There were three questions to be dealt with in the case of Mr. Piontek. The applicant’s advocates have shown that were not ready to let Romanian Court to get away with the decision of keeping Mr. Piontek and her daughter’s fingerprint nor the eviction of Zeynep from the country.
The question of whether or not Mr. Piontek consented to get his fingerprints taken by Romanian authorities at the border has been a topic of heated discussion. By making an analogy to a case of sexual abuse in Spain, Mr. Piontek’s advocate argued that no consent had been given since even though the applicant did not verbally said no, he was not entirely sure about the legality of such practice when he is a EU citizen entering a EU State.
On the other hand, the Romanian Court, which seemed to have the favor of the other parties to the proceedings has lost such support today in defending their decisions. Even though they tried to defend their case arguing that Mr. Piontek and his daughter could be considered a threat to Romanian security due to their past, this claim was not supported by the Advocate General since the applicant was acquitted and her daughter had no criminal record.
At the end, in an attempt to save the last question regarding the eviction of Zeynep, the Romanian court brought up the fact that, since the family was not formed conventionally but by obligation due to Vulgarian law, considering Zeynep a family member was not consistent with EU law.
Nevertheless, the Advocate General and EU law were on the side of the freedom movement and the protection of a European citizen and the ECJ gave a positive judgement for the applicant, who can finally live happily with his daughter and enjoy the benefits that the European Union provides.
Andrea González for the EUobserver
Mr. Piontek looks for justice against the Romanian court today regarding the violation of his privacy and her daughter’s right to stay in the country.
Mr. Piontek, a EU citizen from Bulgaria has not had an easy life. First, he moved to Vulgaria, a EU neighbor country where he was forced by Vulgarian law to get married to his wife and mother of his daughter Zeynep. Then, due to a tragic mistake, he unconsciously poisoned his wife and was charged with murder. Once his appeal was successful and he was acquitted, he decided to move to Romania with his daughter and start a new life. However, his problems were not over yet. When entering Romania, his and his daughter’s fingerprints were taken without their actual consent. Moreover, some moths after moving to Romania, the country’s authorities also communicate them that Zeynep is now considered an illegal immigrant since she is not a EU citizen.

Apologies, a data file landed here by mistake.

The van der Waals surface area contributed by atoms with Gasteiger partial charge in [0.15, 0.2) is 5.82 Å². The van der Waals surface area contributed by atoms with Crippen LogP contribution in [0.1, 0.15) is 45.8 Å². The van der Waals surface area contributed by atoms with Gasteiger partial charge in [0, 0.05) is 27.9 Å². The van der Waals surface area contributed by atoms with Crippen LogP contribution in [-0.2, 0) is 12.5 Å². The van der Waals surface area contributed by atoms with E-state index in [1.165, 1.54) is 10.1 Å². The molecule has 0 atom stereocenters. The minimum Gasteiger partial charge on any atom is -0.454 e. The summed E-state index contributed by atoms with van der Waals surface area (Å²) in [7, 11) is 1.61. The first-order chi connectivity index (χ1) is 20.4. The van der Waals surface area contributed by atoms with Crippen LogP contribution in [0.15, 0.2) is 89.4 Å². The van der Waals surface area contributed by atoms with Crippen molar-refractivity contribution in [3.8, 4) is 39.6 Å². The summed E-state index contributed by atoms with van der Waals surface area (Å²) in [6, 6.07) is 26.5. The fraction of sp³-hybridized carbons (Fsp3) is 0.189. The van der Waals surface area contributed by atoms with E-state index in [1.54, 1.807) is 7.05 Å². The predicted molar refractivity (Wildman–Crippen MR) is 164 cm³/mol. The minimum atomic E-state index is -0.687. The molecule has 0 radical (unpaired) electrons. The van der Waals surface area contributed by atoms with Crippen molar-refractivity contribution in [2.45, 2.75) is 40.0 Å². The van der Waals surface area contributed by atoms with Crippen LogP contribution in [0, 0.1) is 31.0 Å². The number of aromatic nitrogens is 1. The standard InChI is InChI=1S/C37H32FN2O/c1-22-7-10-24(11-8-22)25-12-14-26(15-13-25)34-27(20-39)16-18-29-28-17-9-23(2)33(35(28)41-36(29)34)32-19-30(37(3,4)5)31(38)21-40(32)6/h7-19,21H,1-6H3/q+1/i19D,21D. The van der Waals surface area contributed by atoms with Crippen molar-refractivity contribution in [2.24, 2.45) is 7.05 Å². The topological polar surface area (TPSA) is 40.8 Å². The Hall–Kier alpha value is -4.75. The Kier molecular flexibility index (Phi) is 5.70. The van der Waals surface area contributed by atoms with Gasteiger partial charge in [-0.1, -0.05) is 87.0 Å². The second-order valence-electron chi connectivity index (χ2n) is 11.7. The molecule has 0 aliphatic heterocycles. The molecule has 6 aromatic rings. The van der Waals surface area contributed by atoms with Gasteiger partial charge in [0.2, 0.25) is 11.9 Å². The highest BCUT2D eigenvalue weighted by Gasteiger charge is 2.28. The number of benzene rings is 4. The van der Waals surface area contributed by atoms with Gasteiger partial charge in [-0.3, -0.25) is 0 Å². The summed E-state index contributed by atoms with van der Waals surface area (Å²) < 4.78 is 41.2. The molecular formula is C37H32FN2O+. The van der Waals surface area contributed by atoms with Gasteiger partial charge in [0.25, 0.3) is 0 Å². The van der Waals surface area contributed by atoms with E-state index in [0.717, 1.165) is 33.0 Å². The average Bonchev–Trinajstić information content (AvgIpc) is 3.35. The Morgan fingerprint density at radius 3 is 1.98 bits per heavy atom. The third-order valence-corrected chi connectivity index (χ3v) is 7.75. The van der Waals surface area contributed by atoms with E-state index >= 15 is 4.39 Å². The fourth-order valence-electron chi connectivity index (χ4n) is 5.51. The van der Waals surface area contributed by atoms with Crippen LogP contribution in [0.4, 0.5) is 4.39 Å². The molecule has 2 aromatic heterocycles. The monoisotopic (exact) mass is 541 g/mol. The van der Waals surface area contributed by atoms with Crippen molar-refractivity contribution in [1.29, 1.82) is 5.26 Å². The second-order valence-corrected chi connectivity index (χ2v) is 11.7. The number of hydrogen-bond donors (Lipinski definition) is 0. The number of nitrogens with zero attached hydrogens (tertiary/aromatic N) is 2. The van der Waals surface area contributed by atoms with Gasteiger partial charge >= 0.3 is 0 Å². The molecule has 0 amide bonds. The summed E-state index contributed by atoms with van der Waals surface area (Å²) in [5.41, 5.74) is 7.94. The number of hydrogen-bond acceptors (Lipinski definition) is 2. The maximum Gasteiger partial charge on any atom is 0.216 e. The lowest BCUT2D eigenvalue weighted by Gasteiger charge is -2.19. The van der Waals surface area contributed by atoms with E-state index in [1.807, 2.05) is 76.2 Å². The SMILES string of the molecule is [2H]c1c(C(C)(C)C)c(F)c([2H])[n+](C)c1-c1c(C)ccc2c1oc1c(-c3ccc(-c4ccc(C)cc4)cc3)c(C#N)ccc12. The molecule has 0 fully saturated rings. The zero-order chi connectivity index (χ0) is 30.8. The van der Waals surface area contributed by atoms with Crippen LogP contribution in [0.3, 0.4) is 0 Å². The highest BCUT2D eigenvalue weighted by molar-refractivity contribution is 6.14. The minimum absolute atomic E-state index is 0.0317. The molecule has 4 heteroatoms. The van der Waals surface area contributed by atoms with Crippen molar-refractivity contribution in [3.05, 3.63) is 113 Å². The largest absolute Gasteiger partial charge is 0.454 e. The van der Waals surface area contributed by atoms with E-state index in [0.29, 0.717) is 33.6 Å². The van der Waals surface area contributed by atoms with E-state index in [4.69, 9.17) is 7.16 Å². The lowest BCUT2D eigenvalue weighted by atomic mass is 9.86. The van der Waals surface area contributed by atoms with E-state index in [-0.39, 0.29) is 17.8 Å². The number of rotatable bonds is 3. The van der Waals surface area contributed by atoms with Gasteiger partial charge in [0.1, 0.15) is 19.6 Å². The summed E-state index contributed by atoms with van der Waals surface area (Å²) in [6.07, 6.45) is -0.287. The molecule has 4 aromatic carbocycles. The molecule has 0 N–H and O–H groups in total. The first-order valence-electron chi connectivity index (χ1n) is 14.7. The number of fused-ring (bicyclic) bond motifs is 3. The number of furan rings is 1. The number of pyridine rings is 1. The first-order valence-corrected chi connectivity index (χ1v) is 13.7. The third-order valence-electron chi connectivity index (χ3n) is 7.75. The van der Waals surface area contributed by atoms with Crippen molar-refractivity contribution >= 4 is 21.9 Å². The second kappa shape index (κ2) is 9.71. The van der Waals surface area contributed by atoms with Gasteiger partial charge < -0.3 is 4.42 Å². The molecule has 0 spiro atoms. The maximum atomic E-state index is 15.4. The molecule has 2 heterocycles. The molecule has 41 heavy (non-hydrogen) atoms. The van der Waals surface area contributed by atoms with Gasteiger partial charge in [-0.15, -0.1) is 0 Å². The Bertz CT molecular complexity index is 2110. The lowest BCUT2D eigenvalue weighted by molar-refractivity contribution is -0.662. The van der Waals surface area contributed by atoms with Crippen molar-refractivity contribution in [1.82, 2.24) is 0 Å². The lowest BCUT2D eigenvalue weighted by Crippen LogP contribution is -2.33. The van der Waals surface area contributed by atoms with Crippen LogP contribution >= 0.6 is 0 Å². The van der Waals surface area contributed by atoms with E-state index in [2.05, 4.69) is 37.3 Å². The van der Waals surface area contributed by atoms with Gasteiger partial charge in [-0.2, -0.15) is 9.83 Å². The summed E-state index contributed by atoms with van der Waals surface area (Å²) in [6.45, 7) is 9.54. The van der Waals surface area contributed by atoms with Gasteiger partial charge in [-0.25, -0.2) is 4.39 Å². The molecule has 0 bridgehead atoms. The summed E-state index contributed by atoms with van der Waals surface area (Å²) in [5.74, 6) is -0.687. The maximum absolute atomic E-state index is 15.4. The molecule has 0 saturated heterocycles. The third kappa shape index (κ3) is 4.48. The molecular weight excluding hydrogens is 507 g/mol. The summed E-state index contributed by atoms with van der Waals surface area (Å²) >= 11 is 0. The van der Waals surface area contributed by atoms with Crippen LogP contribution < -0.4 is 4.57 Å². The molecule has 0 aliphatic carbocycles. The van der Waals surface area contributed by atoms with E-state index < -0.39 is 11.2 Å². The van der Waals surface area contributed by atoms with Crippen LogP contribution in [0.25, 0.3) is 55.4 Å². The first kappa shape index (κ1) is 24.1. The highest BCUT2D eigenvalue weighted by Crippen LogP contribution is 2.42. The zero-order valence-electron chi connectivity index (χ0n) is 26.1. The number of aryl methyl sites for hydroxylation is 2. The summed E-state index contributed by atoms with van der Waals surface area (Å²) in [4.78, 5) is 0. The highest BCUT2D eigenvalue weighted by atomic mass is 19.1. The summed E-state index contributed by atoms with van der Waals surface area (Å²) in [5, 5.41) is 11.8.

The Supreme Court of Romania has stated in today’s session that Mr. Piontek could be a danger to the society since, disagreeing with Vulgarian Court decision to leave him free.
Not only they consider him to be a danger for society, but also his daughter. Thus, they are not willing to erase his nor his daughter’s finger print from their system. This argument has been supported by the Netherlands and Germany, who think that they are both a danger to society specially because Zeynep witnessed her mother’s death.
It is not looking good for Mr. Piontek. However, EU law could be on his side from the comments of the Advocate General which puts in question whether Romania has gone against the principle of proportionality.
Further on this issue tomorrow. God bless EU law.
Andrea González, for the EUobserver